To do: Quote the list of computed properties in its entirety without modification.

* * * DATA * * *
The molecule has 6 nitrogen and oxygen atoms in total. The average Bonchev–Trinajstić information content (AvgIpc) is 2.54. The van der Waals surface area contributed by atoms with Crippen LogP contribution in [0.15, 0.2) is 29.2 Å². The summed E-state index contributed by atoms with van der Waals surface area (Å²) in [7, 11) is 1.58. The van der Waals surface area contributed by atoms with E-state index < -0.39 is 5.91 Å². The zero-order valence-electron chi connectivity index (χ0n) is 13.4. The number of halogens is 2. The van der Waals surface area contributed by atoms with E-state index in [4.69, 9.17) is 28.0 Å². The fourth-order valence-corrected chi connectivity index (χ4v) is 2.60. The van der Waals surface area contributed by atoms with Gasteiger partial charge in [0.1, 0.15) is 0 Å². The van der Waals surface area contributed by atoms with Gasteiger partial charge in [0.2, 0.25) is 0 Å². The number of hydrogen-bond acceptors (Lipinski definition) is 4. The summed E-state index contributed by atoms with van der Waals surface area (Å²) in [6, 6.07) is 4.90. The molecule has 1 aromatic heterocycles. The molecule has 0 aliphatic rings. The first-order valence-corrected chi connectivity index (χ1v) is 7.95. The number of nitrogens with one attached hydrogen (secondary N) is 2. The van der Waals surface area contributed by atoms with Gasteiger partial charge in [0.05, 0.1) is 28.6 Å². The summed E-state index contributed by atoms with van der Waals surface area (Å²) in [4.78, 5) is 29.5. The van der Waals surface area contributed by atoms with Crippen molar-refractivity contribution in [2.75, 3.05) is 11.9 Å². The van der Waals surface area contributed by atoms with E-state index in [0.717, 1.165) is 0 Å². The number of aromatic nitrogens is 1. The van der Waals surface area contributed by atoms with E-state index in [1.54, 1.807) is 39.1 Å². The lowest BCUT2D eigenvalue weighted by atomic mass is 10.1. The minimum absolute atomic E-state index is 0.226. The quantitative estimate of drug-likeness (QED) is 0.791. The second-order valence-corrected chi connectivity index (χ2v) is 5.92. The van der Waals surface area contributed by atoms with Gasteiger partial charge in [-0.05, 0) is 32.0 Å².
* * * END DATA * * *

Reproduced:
The molecule has 6 nitrogen and oxygen atoms in total. The average Bonchev–Trinajstić information content (AvgIpc) is 2.54. The van der Waals surface area contributed by atoms with Crippen LogP contribution in [0.15, 0.2) is 29.2 Å². The summed E-state index contributed by atoms with van der Waals surface area (Å²) in [7, 11) is 1.58. The van der Waals surface area contributed by atoms with E-state index < -0.39 is 5.91 Å². The zero-order valence-electron chi connectivity index (χ0n) is 13.4. The number of halogens is 2. The van der Waals surface area contributed by atoms with E-state index in [4.69, 9.17) is 28.0 Å². The fourth-order valence-corrected chi connectivity index (χ4v) is 2.60. The van der Waals surface area contributed by atoms with Gasteiger partial charge in [0.1, 0.15) is 0 Å². The van der Waals surface area contributed by atoms with Gasteiger partial charge in [0.2, 0.25) is 0 Å². The number of hydrogen-bond acceptors (Lipinski definition) is 4. The summed E-state index contributed by atoms with van der Waals surface area (Å²) in [6, 6.07) is 4.90. The molecule has 1 aromatic heterocycles. The molecule has 0 aliphatic rings. The first-order valence-corrected chi connectivity index (χ1v) is 7.95. The number of nitrogens with one attached hydrogen (secondary N) is 2. The van der Waals surface area contributed by atoms with Gasteiger partial charge in [0.05, 0.1) is 28.6 Å². The summed E-state index contributed by atoms with van der Waals surface area (Å²) in [4.78, 5) is 29.5. The van der Waals surface area contributed by atoms with Crippen molar-refractivity contribution in [2.75, 3.05) is 11.9 Å². The van der Waals surface area contributed by atoms with E-state index in [0.717, 1.165) is 0 Å². The number of aromatic nitrogens is 1. The van der Waals surface area contributed by atoms with E-state index in [1.54, 1.807) is 39.1 Å². The lowest BCUT2D eigenvalue weighted by atomic mass is 10.1. The minimum absolute atomic E-state index is 0.226. The quantitative estimate of drug-likeness (QED) is 0.791. The second-order valence-corrected chi connectivity index (χ2v) is 5.92. The van der Waals surface area contributed by atoms with Gasteiger partial charge in [-0.05, 0) is 32.0 Å².